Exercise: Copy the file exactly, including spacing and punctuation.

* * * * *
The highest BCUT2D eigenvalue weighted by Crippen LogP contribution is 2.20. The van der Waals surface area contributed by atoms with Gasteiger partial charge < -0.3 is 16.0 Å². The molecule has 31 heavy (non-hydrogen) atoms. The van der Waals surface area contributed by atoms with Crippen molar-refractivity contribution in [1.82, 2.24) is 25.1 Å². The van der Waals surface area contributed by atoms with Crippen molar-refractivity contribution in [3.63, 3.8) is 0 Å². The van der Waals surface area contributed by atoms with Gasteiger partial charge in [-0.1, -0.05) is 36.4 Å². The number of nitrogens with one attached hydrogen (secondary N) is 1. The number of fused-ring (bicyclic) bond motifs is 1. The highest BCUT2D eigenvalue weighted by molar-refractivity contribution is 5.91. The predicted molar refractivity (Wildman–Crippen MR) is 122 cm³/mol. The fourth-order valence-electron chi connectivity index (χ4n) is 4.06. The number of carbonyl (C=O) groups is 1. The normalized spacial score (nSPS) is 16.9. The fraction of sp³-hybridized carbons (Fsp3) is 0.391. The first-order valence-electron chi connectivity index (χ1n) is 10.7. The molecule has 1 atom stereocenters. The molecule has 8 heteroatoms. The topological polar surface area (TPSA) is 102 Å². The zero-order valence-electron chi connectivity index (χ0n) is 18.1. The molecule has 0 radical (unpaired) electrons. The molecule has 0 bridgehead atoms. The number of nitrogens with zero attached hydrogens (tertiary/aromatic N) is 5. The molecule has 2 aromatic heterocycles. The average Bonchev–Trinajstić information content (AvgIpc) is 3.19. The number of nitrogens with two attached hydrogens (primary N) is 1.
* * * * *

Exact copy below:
The highest BCUT2D eigenvalue weighted by Crippen LogP contribution is 2.20. The van der Waals surface area contributed by atoms with Gasteiger partial charge < -0.3 is 16.0 Å². The molecule has 31 heavy (non-hydrogen) atoms. The van der Waals surface area contributed by atoms with Crippen molar-refractivity contribution in [1.82, 2.24) is 25.1 Å². The van der Waals surface area contributed by atoms with Crippen molar-refractivity contribution in [3.63, 3.8) is 0 Å². The van der Waals surface area contributed by atoms with Gasteiger partial charge in [-0.1, -0.05) is 36.4 Å². The number of nitrogens with one attached hydrogen (secondary N) is 1. The number of fused-ring (bicyclic) bond motifs is 1. The highest BCUT2D eigenvalue weighted by molar-refractivity contribution is 5.91. The predicted molar refractivity (Wildman–Crippen MR) is 122 cm³/mol. The fourth-order valence-electron chi connectivity index (χ4n) is 4.06. The number of carbonyl (C=O) groups is 1. The normalized spacial score (nSPS) is 16.9. The fraction of sp³-hybridized carbons (Fsp3) is 0.391. The first-order valence-electron chi connectivity index (χ1n) is 10.7. The molecule has 1 atom stereocenters. The molecule has 8 heteroatoms. The topological polar surface area (TPSA) is 102 Å². The zero-order valence-electron chi connectivity index (χ0n) is 18.1. The molecule has 0 radical (unpaired) electrons. The molecule has 0 bridgehead atoms. The number of nitrogens with zero attached hydrogens (tertiary/aromatic N) is 5. The molecule has 2 aromatic heterocycles. The average Bonchev–Trinajstić information content (AvgIpc) is 3.19. The number of nitrogens with two attached hydrogens (primary N) is 1.